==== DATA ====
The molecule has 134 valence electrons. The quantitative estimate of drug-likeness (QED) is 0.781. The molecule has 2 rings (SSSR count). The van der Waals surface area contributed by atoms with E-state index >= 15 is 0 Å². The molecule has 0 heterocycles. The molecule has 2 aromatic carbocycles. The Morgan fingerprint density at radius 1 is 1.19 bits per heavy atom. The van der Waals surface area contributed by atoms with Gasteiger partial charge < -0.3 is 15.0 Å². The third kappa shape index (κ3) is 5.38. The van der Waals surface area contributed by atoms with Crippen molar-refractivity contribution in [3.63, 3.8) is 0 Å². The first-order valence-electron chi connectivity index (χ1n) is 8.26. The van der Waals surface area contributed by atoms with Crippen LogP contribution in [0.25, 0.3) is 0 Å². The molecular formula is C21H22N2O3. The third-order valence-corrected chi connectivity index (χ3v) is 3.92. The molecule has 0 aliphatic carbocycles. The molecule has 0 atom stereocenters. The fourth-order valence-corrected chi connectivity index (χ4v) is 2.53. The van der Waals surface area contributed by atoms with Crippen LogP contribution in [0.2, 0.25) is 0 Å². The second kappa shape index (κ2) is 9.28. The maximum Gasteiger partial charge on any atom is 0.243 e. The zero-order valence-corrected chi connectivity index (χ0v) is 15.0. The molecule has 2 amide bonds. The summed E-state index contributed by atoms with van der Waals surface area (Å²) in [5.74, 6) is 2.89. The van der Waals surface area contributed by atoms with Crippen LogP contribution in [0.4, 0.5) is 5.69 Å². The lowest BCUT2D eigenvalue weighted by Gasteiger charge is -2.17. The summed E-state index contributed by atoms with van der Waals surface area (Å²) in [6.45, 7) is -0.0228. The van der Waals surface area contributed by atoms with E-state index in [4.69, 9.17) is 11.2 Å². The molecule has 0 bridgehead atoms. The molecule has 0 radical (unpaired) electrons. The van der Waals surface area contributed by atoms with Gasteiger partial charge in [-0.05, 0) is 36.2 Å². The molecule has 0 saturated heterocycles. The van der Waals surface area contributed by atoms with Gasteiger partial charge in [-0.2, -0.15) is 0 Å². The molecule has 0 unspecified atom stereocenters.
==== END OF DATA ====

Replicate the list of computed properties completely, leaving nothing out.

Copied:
The molecule has 134 valence electrons. The quantitative estimate of drug-likeness (QED) is 0.781. The molecule has 2 rings (SSSR count). The van der Waals surface area contributed by atoms with E-state index >= 15 is 0 Å². The molecule has 0 heterocycles. The molecule has 2 aromatic carbocycles. The Morgan fingerprint density at radius 1 is 1.19 bits per heavy atom. The van der Waals surface area contributed by atoms with Gasteiger partial charge < -0.3 is 15.0 Å². The third kappa shape index (κ3) is 5.38. The van der Waals surface area contributed by atoms with Crippen molar-refractivity contribution in [3.63, 3.8) is 0 Å². The first-order valence-electron chi connectivity index (χ1n) is 8.26. The van der Waals surface area contributed by atoms with Crippen LogP contribution in [0.25, 0.3) is 0 Å². The molecular formula is C21H22N2O3. The third-order valence-corrected chi connectivity index (χ3v) is 3.92. The molecule has 0 aliphatic carbocycles. The molecule has 0 atom stereocenters. The fourth-order valence-corrected chi connectivity index (χ4v) is 2.53. The van der Waals surface area contributed by atoms with Crippen LogP contribution in [0.2, 0.25) is 0 Å². The second kappa shape index (κ2) is 9.28. The maximum Gasteiger partial charge on any atom is 0.243 e. The zero-order valence-corrected chi connectivity index (χ0v) is 15.0. The molecule has 2 amide bonds. The summed E-state index contributed by atoms with van der Waals surface area (Å²) in [5.74, 6) is 2.89. The van der Waals surface area contributed by atoms with Crippen LogP contribution in [0.4, 0.5) is 5.69 Å². The lowest BCUT2D eigenvalue weighted by Gasteiger charge is -2.17. The summed E-state index contributed by atoms with van der Waals surface area (Å²) in [6.45, 7) is -0.0228. The van der Waals surface area contributed by atoms with E-state index in [4.69, 9.17) is 11.2 Å². The molecule has 0 bridgehead atoms. The molecule has 0 radical (unpaired) electrons. The van der Waals surface area contributed by atoms with Gasteiger partial charge in [-0.05, 0) is 36.2 Å². The molecule has 0 saturated heterocycles. The van der Waals surface area contributed by atoms with Gasteiger partial charge in [-0.2, -0.15) is 0 Å². The molecule has 0 unspecified atom stereocenters.